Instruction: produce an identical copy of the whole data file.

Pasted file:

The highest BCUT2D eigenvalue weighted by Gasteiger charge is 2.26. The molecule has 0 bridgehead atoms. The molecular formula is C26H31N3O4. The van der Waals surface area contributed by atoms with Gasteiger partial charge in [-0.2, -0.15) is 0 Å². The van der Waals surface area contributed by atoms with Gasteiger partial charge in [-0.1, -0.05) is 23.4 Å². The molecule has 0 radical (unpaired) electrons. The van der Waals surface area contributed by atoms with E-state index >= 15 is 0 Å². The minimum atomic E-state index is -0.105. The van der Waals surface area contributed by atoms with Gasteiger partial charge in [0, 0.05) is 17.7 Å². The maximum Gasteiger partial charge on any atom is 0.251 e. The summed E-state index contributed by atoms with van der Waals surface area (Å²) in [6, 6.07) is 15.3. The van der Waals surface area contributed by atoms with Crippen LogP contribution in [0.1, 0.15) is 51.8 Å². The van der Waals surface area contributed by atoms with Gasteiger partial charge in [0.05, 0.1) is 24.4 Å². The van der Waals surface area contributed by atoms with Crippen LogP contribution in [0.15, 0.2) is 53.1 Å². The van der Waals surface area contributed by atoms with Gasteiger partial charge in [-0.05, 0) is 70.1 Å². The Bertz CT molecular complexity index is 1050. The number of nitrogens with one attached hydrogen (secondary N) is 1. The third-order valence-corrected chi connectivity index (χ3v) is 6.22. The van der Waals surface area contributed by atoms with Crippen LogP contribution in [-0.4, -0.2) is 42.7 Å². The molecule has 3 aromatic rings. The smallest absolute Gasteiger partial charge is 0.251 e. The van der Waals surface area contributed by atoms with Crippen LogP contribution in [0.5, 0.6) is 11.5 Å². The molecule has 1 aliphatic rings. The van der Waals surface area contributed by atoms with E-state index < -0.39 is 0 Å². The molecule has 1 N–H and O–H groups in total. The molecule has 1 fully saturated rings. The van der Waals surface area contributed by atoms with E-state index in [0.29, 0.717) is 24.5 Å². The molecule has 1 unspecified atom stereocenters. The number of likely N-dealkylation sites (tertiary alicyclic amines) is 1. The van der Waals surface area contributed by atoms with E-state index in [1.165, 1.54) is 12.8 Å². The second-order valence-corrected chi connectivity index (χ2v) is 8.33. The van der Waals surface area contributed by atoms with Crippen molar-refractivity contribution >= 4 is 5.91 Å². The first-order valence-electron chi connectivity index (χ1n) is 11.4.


The highest BCUT2D eigenvalue weighted by Gasteiger charge is 2.26. The molecule has 0 bridgehead atoms. The molecular formula is C26H31N3O4. The van der Waals surface area contributed by atoms with Gasteiger partial charge in [-0.2, -0.15) is 0 Å². The van der Waals surface area contributed by atoms with Gasteiger partial charge in [-0.1, -0.05) is 23.4 Å². The molecule has 0 radical (unpaired) electrons. The van der Waals surface area contributed by atoms with E-state index >= 15 is 0 Å². The minimum atomic E-state index is -0.105. The van der Waals surface area contributed by atoms with Gasteiger partial charge in [0, 0.05) is 17.7 Å². The maximum Gasteiger partial charge on any atom is 0.251 e. The summed E-state index contributed by atoms with van der Waals surface area (Å²) in [6, 6.07) is 15.3. The van der Waals surface area contributed by atoms with Crippen LogP contribution in [0.1, 0.15) is 51.8 Å². The van der Waals surface area contributed by atoms with Gasteiger partial charge in [0.05, 0.1) is 24.4 Å². The van der Waals surface area contributed by atoms with Crippen LogP contribution in [0.15, 0.2) is 53.1 Å². The van der Waals surface area contributed by atoms with Gasteiger partial charge in [-0.05, 0) is 70.1 Å². The Bertz CT molecular complexity index is 1050. The number of nitrogens with one attached hydrogen (secondary N) is 1. The third-order valence-corrected chi connectivity index (χ3v) is 6.22. The van der Waals surface area contributed by atoms with Crippen LogP contribution in [-0.4, -0.2) is 42.7 Å². The molecule has 3 aromatic rings. The smallest absolute Gasteiger partial charge is 0.251 e. The van der Waals surface area contributed by atoms with Crippen LogP contribution in [0.5, 0.6) is 11.5 Å². The molecule has 1 aliphatic rings. The van der Waals surface area contributed by atoms with E-state index < -0.39 is 0 Å². The molecule has 1 N–H and O–H groups in total. The molecule has 1 fully saturated rings. The van der Waals surface area contributed by atoms with E-state index in [0.29, 0.717) is 24.5 Å². The molecule has 1 unspecified atom stereocenters. The number of likely N-dealkylation sites (tertiary alicyclic amines) is 1. The van der Waals surface area contributed by atoms with E-state index in [1.165, 1.54) is 12.8 Å². The second-order valence-corrected chi connectivity index (χ2v) is 8.33. The van der Waals surface area contributed by atoms with Crippen molar-refractivity contribution >= 4 is 5.91 Å². The first-order valence-electron chi connectivity index (χ1n) is 11.4.